Spoilers will jump tall buildings in a single bound.
When Kara says she has a hard time dealing with change in this week’s Supergirl, I can’t help but feel this is a message to the audience. The showrunners know that change is often seen as bad, but this is their way of letting us know that they know. The truth is change can be great as well. We all want to keep Kara in a cocoon of happiness with her cousin Kal-El and her mentor Cat Grant somehow, but every kid has to grow up. This show is actually growing up fast. Supergirl needs to fly from behind the shadow of her famous cousin, something that was not going to happen without him showing up. Cat leaving is more of a matter of Calista Flockhart leaving, but I have to applaud the way it was set up. Cat Grant leaves on her own terms and seeking to conquer other worlds (no, not literally).
Metallo and Cadmus were kind of blah as baddies. The idea of villainy still needs some maturing in this show. They have to find a way to start building a fitting foe, and one that can hurt Kara where she’s weaker – her heart. Ok, I know how that sounds and I’d hate to see Kara shattered by personal tragedy, so somehow I want and I dread this to happen at the same time. We don’t want to see Kara hurt but we do want Supergirl facing a real challenge.
The Flash this week also went with a villain of the week with Magenta (Joey King). It was an episode in which we were more enthralled by the return of Harrison Wells and daughter Jesse, who has now become a speedster. This draws jealous vibes from that other would-be speedster, Wally West, who yearns to gain powers of his own. I really felt empathy for Wally. I even felt empathy for Caitlin Snow. They’re both going to have their respective day real soon.
I don’t know how I feel about Julian Albert yet. Tom Felton does make him into an interesting character with several shades of grey. Is he going to turn out to be Dr. Alchemy or are we in for a twist? And speaking about twists, we’re finally seeing Barry and Iris trying to date, but is this forced? And if so, should they even keep trying? They have such a sibling chemistry (regardless of timeline) that it’s just awkward to see them try to be anything else.
It’s always been A Matter of Trust for Arrow. We’re getting baddies from WWE now, with the appearance of Cody Rhodes as fall-in-the-vat-become-metahuman baddie of the week. I’ve also yet to see any team chemistry between the team. And speaking about wrestling, why is Ragman joining a team as if he were a mid-level card wrestler? It’s obvious he could’ve taken down the entire baddie squad if allowed. I’m almost willing to forgive it all now that Curtis Holt becomes Mr. Terrific, jacket and all, but he needs more levels of badassery. Don’t get me wrong, he’s funny and witty enough to go against Felicity but I want him to shine more as a superhero on his own right.
- We’ve had Supergirl finding her own path, but with Superman and Cat Grant leaving the show, she’s now flying without a net. This is terrifying and amazing at once. I found very appropriate that James Olsen takes over the reins of CatCo in place of Cat. The dynamic of the show changing is a good thing.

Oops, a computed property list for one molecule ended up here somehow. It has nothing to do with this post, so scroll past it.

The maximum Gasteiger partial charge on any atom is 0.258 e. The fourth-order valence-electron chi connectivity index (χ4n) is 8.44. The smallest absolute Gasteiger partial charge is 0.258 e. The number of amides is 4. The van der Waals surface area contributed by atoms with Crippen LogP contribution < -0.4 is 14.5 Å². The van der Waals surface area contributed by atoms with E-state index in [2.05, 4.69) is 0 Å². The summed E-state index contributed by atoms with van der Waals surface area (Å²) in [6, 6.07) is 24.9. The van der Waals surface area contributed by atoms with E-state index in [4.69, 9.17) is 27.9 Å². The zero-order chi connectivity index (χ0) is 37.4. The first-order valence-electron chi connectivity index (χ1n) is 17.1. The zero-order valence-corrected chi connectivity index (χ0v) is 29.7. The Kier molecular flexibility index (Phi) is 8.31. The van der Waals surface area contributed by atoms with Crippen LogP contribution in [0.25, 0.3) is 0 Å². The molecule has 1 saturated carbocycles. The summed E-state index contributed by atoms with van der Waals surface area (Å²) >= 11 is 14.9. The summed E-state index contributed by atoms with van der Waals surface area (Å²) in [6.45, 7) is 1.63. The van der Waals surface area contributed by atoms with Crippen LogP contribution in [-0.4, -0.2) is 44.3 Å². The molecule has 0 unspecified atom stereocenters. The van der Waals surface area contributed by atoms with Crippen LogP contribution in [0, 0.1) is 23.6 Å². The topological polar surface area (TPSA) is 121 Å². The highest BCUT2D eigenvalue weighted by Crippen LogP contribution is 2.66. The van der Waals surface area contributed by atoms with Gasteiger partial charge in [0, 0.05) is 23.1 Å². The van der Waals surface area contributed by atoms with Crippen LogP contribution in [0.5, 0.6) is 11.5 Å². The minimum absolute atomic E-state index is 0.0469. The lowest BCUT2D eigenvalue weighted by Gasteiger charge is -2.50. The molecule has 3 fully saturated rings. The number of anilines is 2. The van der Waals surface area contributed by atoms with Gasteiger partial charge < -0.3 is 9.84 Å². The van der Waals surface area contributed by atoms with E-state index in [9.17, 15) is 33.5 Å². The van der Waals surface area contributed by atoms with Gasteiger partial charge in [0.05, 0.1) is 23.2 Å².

- Kara Danvers, reporter. Well, not quite. I actually think it was fitting for Snapper Carr to shun her at the start. You don’t decide to become a career, you friggin’ STUDY your brains out. Goddammit, there’s a different between thinking you can do it, which is a starting point and thinking you’re entitled to be one because reasons. I want to see Kara earn it, and please make that into her journey. I don’t want her to suddenly become a reporter next week. Journalism requires practice and effort. That implies she will have to fail at it a few times before becoming good.
- I kind of expected Superman to leave one piece of Kryptonite to J’onn, you know, just in case. I guess that’s only something that happened with that other caped hero that should not be named.
- Now let’s work on building an proper antagonist for the Girl of Steel.
- The Flash was a little weak on villains this week. However, I celebrate the return of both Harrison Wells and Jessie Quick.
- Poor Caitlin Snow was almost blamed by Harrison Wells, but this turned into a good time for Cait to shine and put him in his place. Which is the role of supportive parent.
- Harrison forgets his role of being a supportive parent almost as much as Oliver forgets how to be a trusting team leader. Or as much as any character in the Berlanti-verse decides to hide the truth from all their friends.
- Why are we making out Ragman to be less powerful than we know he is already? And did we really had to revisit the whole Felicity missile crisis? I guess we’ve been keeping that a while, but do we really have to go through drama and guilt…
- And… Nevermind, I had forgotten John Diggle’s self-inflicted guilt trip. So he’s going to go with getting framed? Isn’t that also allowing weapons to fall into evil hands? And now it turns out John is seeing visions. Guess now that the Suicide Squad is done, Arrow can use Floyd Lawton again.
- Arrow has way too many characters again. On top of that, we simply decide to leave out Tobias Church and Prometheus out of this one. Plus, there’s the mayor storyline, John Diggle’s episode and we still have Oliver reliving his back story, now joining the Bratva. It’s getting to be a lot to take in.
That will do for now.